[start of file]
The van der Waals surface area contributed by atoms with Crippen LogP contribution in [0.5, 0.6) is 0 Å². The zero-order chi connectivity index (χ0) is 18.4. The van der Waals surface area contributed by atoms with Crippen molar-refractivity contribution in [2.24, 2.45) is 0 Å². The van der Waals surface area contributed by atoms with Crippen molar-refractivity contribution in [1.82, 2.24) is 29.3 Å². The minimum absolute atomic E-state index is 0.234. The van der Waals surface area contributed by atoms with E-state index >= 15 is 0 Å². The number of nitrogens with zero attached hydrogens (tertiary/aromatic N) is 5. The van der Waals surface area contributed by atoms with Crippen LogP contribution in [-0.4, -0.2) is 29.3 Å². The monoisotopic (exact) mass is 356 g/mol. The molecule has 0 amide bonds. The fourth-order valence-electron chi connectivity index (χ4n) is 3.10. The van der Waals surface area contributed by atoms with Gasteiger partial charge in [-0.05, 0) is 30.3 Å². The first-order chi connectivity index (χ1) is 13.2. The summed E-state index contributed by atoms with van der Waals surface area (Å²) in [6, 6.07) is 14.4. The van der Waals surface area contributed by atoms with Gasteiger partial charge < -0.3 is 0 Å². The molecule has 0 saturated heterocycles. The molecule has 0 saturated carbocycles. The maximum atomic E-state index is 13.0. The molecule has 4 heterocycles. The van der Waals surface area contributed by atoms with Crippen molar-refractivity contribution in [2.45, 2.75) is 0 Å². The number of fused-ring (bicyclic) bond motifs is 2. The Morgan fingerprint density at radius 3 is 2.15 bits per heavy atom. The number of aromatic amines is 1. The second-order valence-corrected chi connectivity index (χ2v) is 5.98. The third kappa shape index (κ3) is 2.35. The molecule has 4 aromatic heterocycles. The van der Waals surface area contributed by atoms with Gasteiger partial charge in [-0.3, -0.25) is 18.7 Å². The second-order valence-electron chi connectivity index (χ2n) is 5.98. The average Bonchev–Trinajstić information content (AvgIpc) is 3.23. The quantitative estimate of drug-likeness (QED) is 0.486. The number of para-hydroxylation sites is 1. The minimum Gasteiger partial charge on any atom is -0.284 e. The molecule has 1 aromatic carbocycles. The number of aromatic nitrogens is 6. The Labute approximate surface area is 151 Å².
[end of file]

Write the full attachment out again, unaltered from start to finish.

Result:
The van der Waals surface area contributed by atoms with Crippen LogP contribution in [0.5, 0.6) is 0 Å². The zero-order chi connectivity index (χ0) is 18.4. The van der Waals surface area contributed by atoms with Crippen molar-refractivity contribution in [2.24, 2.45) is 0 Å². The van der Waals surface area contributed by atoms with Crippen molar-refractivity contribution in [1.82, 2.24) is 29.3 Å². The minimum absolute atomic E-state index is 0.234. The van der Waals surface area contributed by atoms with E-state index >= 15 is 0 Å². The number of nitrogens with zero attached hydrogens (tertiary/aromatic N) is 5. The van der Waals surface area contributed by atoms with Crippen LogP contribution in [-0.4, -0.2) is 29.3 Å². The monoisotopic (exact) mass is 356 g/mol. The molecule has 0 amide bonds. The fourth-order valence-electron chi connectivity index (χ4n) is 3.10. The van der Waals surface area contributed by atoms with Gasteiger partial charge in [-0.05, 0) is 30.3 Å². The first-order chi connectivity index (χ1) is 13.2. The summed E-state index contributed by atoms with van der Waals surface area (Å²) in [6, 6.07) is 14.4. The van der Waals surface area contributed by atoms with Gasteiger partial charge < -0.3 is 0 Å². The molecule has 0 saturated heterocycles. The molecule has 0 saturated carbocycles. The maximum atomic E-state index is 13.0. The molecule has 4 heterocycles. The van der Waals surface area contributed by atoms with Crippen molar-refractivity contribution in [2.45, 2.75) is 0 Å². The number of fused-ring (bicyclic) bond motifs is 2. The Morgan fingerprint density at radius 3 is 2.15 bits per heavy atom. The number of aromatic amines is 1. The second-order valence-corrected chi connectivity index (χ2v) is 5.98. The third kappa shape index (κ3) is 2.35. The molecule has 4 aromatic heterocycles. The van der Waals surface area contributed by atoms with Gasteiger partial charge in [-0.3, -0.25) is 18.7 Å². The second-order valence-electron chi connectivity index (χ2n) is 5.98. The average Bonchev–Trinajstić information content (AvgIpc) is 3.23. The quantitative estimate of drug-likeness (QED) is 0.486. The number of para-hydroxylation sites is 1. The minimum Gasteiger partial charge on any atom is -0.284 e. The molecule has 1 aromatic carbocycles. The number of aromatic nitrogens is 6. The Labute approximate surface area is 151 Å².